What are the Different Types of Trucking Firms?
Trucking firms are an essential part of the transportation industry. Freight movers of this type handle a variety of different types of goods, sometimes providing the means of transporting the goods across town. At other times, trucking companies move goods to distant locations, either on their own or by interlining with other freight carriers. Different firms specialize in different freight services, thus creating network that often includes a variety of shipping companies.
It is usually possible to classify trucking firms in two broad categories. One is known as long haul trucking. This is simply freight services that make it possible to haul goods across the country. The other is usually referred to as short haul trucking, and involves the pickup and delivery of goods within a short distance, such as to a neighboring city or at least within a two to three hour drive. Both of these types of services are considered part of what is called over the road or OTR trucking. Within these broad categories there are a number of different trucking firms that offer a combination of freight services that make it possible to ship just about anything to any location.
One of the most common types of trucking firms are those that specialize in LTL freight services. Short for less than a truckload or lesser truckload, LTL firms focus on transporting goods that require less than the full capacity of the trailer. The idea is to pick up freight from several customers, transport the freight to a central hub, then reload the goods with other LTL loads that are destined for the same general geographical location. This is one of the least expensive means of transport, and is a good fit for many shippers.
Trucking firms may also specialize in what is known as TL or truck load shipping. This involves the transport of freight that requires an entire trailer to transport. In some cases, a TL load may not fill up the entire trailer, but the shipper is willing to pay the full truck rate in order to prevent the shipment from being unloaded at a hub and reloaded onto another truck. This approach offers the security of less handling between the point of origin and the destination, something that shippers often find attractive.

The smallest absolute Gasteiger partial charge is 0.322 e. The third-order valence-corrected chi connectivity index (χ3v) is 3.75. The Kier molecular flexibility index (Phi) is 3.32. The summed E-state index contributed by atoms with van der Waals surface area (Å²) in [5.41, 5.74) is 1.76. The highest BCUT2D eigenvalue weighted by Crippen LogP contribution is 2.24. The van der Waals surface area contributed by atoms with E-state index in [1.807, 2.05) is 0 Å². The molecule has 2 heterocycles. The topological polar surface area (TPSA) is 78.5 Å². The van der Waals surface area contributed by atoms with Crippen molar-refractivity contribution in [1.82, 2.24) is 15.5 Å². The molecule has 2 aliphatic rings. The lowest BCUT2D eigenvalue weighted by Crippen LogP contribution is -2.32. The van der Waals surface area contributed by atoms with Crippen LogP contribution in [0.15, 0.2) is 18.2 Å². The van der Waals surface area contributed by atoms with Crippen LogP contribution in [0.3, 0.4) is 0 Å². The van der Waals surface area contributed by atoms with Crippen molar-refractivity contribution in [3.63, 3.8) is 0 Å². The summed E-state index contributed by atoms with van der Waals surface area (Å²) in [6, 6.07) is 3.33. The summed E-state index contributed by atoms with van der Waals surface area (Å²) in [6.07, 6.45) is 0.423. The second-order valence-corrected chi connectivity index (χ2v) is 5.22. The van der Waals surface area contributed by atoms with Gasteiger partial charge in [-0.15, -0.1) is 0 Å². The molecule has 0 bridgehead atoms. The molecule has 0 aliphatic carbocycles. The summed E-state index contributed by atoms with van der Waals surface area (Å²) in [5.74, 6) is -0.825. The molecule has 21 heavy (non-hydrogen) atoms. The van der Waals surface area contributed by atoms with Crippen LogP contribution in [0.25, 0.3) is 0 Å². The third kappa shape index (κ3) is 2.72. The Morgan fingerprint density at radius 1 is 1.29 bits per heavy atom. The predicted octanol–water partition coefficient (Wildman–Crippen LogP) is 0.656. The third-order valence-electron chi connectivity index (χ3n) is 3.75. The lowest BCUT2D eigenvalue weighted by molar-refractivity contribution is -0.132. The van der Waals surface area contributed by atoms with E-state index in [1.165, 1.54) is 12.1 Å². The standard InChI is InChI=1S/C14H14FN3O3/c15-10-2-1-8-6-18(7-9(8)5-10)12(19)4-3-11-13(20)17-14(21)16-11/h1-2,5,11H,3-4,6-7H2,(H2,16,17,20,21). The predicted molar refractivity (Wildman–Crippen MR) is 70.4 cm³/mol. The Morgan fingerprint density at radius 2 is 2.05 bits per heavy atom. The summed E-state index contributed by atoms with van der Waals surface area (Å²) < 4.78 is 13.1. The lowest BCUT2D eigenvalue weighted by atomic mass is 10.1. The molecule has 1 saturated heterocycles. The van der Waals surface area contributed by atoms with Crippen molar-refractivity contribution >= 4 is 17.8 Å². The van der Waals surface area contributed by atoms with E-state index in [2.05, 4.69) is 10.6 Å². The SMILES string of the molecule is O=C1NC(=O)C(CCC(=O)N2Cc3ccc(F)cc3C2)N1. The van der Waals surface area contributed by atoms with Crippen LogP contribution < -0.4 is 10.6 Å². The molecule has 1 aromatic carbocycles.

Blanket wrapping is another type of freight service that is offered by different trucking firms. A firm specializing in this type of transport does not require that the goods be secured to a pallet, or packed into containers of some sort. Firms that mainly move furniture and heavy equipment from one location to another are sometimes referred to as van movers or blanket wrappers, owing to the use of fabric to cover the items being shipped. This particular type of service tends to be more expensive than other options, owing to the increased potential for damage during transit.
Different types of trucking firms exist to meet the shipping needs of just about any type of situation. When looking for the right firm, always ask questions regarding experience with the type of shipping you require, the rates, and what type of guarantees are included on the timeliness of the delivery. Also ask about any insurance coverage that may be available, and any packing requirements that may apply.
Out of all of these methods, your average consumer is probably the most familiar with the blanket shipping method. Yes, if you have moved and hired movers you know exactly how expensive that an be.
On the other hand, there are companies that rent trucks so you can do the loading, hauling and unloading yourself. After doing that about once, you might not mind paying someone a substantial amount of cash to have them do it for you.
@Soulfox -- that is all true except for when goods have to be delivered quickly. If you want a load of tomatoes before it spoils, the chances are good that you are looking at a traditional carrier instead of an intermodal one.
If the receiving company is in no hurry, intermodal is great. That method won't work for time sensitive stuff, however.
One type of trucking company (or method) that has become more popular with rising fuel prices is intermodal. That one involves both trucks and trains. The way that method works is pretty simple. The trucking company will haul goods in special trailers to the railroad yard. The special trailers stack on railroad cars and are hauled to their destination where another truck picks them up and transports them a short distance to the receiving company.
The fuel savings with that method are substantial and often result in lower shipping costs for companies. Everyone wins under that agreement in terms of cost effectiveness.
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